Magnesium
Guidelines
Unit of measurement
mg/l
World Health Organisation Standards (1993)
No guideline
Standards for private water supplies in England (2016)
Not mentioned
Standards for private water supplies in Scotland (2006)
Not mentioned
Standards for private water supplies in Wales (2017)
Not mentioned
European Union Drinking Water Directive (1998)
No guideline

Magnesium

Magnesium is the ninth most abundant element in the universe and makes up 13% of the Earth's mass. It makes up a large fraction of the planet's mantle and after sodium and chlorine, it is the third most copious element dissolved in seawater.

As a mineral, it is an important contributor to the proper growth and maintenance of bones in the human body. It is also essential for the correct functioning of nerves, muscles and the stomach as well as other body parts. Much of the magnesium we ingest comes from food sources, and particularly, those that are high in fibre such as whole grains, vegetables, seeds and nuts.

Magnesium and Calcium are largely responsible for hard water as a result of water percolating through limestone, chalk and gypsum stones. Whilst hard water is said to have moderate health benefits, especially as a dietary supplement for calcium and magnesium, it can cause a multitude of problems for appliances that use water as it is responsible for limescale build-up. It can also cause soaps and detergents to be less effective and produce a lack of foam, leading to increased cleaning and laundry costs.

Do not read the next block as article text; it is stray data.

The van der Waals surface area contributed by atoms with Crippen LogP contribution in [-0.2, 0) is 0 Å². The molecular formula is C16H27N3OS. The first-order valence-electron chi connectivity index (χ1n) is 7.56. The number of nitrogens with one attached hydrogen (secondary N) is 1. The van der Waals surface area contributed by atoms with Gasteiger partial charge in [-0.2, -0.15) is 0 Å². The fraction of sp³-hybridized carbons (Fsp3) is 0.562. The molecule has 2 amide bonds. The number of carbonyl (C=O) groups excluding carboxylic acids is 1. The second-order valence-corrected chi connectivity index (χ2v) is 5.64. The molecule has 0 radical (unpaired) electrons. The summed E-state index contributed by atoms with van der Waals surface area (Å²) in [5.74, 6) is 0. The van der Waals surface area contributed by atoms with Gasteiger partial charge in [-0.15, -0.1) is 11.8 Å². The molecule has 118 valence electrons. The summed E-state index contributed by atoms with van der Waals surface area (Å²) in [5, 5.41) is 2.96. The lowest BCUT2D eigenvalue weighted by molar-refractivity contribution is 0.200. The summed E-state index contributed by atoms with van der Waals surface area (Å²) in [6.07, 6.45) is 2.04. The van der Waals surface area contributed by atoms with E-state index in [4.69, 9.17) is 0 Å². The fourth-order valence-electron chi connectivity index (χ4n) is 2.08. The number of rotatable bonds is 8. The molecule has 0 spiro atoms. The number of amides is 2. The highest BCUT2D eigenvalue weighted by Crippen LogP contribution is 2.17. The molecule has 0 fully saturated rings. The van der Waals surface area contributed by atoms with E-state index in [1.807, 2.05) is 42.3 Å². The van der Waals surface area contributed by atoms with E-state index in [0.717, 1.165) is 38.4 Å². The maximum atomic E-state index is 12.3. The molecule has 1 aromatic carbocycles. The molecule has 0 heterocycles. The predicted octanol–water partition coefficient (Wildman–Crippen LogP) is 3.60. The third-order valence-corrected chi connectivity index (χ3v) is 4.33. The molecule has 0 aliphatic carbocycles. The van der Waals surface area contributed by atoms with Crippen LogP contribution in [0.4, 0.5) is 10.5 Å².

The NHS recommends that men aged 19-64 should intake 300mg of magnesium a day and that women aged 19-64 should intake 270mg. Taking higher doses of magnesium (more than 400mg) in the short term can cause diarrhoea but there is currently not enough evidence to show what the effects of long-term high doses are.

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